My point? Well, apart from the aesthetic and more human readable characteristics of a post that ends “/robbie/why-x-sucks” rather than “/robbie/?p=n”; a decent google rank clearer prefers this. That said, I’ve had a thing about ‘permalinks’ for quite some time. Ever since I wrote my first config utility that had to be reused in multiple applications and environments (using DNS resolution), but especially years ago on an internet web content management system (where I had to justify at a ’business’ meeting why we were using our own ’internal’ guid as a primary resolver). At that time there was no little debate about ‘permanent’ or ‘pesistent’ urls or purls, as they were commonly called. Both config utils and links on websites need to relate to resources with specific identities, but it’s the job of URLs to locate those, and URLs change – even if the identity of the resource doesn’t. For example when I upgraded my blog, all my post’s URLs changed. But their permalinks don’t. WordPress uses its own internal locator, so either http://www.wellitworkedlasttime.com/robbie/?p=38 or the new style http://www.wellitworkedlasttime.com/robbie/index.php/2008/wordpress-pretty-permalinks/ is equally valid. And frankly that doesn’t matter – all external cached links on google, twitter  or wherever, will be resolved providing the application is running, and that’s the point. If it’s not, the resource should be unavailable.

The idea that persistent URLs ought to exist somewhere out on ‘the cloud’ is simply wrong. I was about to add this link to purl.org, most known for its use in dublin core metatags perhaps, when I saw this:

“We have reverted back to the old purl server. Any PURLS, USERID, GROUPS, and DOMAINS that were added after 5:50 am edt on 04/07/09 have been lost. We will try to recover them, but we are not sure it is possible at this time.”

An amusing aside (yeah, persistent, my ass!), but my real issue is this from Wikipedia:

“PURLs are an interim measure — while Uniform Resource Names(URNs) are being mainstreamed — to solve the problem of transitory URIs in location-based URI schemes like HTTP. Persistence problems are caused by the practical impossibility of every user having their own domain name, and the inconvenience and money involved in re-registering domain names, that results in WWW authors putting their documents in rather arbitrary locations of questionable persistence (i.e. wherever they can get the WWW space). Existing official PURLs (on Purl.Org) will probably be mapped to a URN namespace at a later date.”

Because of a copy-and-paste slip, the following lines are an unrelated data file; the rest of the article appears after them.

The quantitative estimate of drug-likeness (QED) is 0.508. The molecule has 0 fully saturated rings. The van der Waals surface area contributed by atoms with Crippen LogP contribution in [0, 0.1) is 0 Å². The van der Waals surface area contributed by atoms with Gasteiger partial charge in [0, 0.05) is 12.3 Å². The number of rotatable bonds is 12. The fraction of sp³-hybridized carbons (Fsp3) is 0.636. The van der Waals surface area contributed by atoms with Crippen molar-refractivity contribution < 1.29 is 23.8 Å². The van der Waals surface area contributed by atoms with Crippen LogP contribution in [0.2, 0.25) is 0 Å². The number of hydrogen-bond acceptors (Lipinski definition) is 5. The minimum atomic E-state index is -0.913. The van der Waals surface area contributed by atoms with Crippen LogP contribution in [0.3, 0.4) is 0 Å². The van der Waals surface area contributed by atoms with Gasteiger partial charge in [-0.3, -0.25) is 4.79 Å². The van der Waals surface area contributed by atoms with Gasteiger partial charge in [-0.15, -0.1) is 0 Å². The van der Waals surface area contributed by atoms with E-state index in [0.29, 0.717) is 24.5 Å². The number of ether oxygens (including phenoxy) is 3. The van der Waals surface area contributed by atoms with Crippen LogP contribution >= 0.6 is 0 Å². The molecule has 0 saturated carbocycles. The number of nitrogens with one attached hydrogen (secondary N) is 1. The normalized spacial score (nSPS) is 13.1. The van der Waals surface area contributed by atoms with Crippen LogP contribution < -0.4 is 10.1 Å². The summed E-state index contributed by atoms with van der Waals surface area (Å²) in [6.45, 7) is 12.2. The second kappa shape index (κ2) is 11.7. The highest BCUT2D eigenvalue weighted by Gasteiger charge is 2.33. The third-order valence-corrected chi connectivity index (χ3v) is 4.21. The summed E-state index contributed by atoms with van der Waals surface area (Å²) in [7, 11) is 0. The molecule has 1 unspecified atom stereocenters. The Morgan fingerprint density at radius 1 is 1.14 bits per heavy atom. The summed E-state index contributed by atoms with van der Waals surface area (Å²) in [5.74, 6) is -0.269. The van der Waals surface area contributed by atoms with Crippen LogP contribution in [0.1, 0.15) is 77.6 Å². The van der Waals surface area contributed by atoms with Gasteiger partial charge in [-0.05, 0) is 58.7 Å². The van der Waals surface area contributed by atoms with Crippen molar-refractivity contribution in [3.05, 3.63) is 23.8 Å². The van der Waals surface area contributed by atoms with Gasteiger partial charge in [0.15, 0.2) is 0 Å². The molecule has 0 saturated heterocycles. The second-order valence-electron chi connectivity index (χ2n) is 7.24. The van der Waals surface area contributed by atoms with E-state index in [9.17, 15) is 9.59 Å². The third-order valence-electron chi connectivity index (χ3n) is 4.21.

Interim? Impossible? Inconvenient? Expensive? Oh Really? A pretty lame case if ever there was one… In my view the location of a resource is best resolved at the edge, close to the resource itself, by software under the owner’s control. It’s really not that much bother…

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Feb 12


Sony Releases New Stupid Piece Of Shit That Doesn’t Fucking Work

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Nov 28

I know, I’m a terrible blogger – normally the recent Cretaceous boundary events in both my personal and professional life would have led an outpouring of activity, but in this particular case it hasn’t. Even so, I have to jot down some thoughts about ‘P.I.A.’…

 Let’s start with the fact that I hate the term – it’s really not an “impact assessment” at all – at least not in the way we have “critical event analysis” which occur post-facto, in the ‘let’s find out what when wrong’ sense; even the slightly more proactive ‘after we’ve done this how could we have done it better’ type of analysis one might often commission if things went well. Rather, it ought to be a component part of the process. But if you google that right now you’ll find little other than guidance and opinion – certainly no commonly adopted  processes or standards. It’s hugely immature.

 I’m struck by the similarity of ‘privacy’ with the evolution of ‘security’ and, more recently , ‘identity ‘ in that respect – here we now talk about “assurance” in relation to those concepts – why are we not using the equivalent nomenclature?  Possibly because only a few academics and lawyers are truly interested? “Privacy assurance” (at the time of writing don’t expect much) is surely the better term? It’s part of the process of developing systems that process personal data. Any personal data, whatsoever. At least it ought to be. We should be considering privacy at every step of our designs and implementations. An example…

Five or so years ago on a project far, far, away we had a technical design discussion that went something like this:

Q: Yes, but do we assume the government owners of this system to be both good and competent?

A. No, therefore we must put in place mechanisms that will make it as difficult as possible for a corruptible entity to abuse its potential power whilst still saving itself from its innate inability to be effective…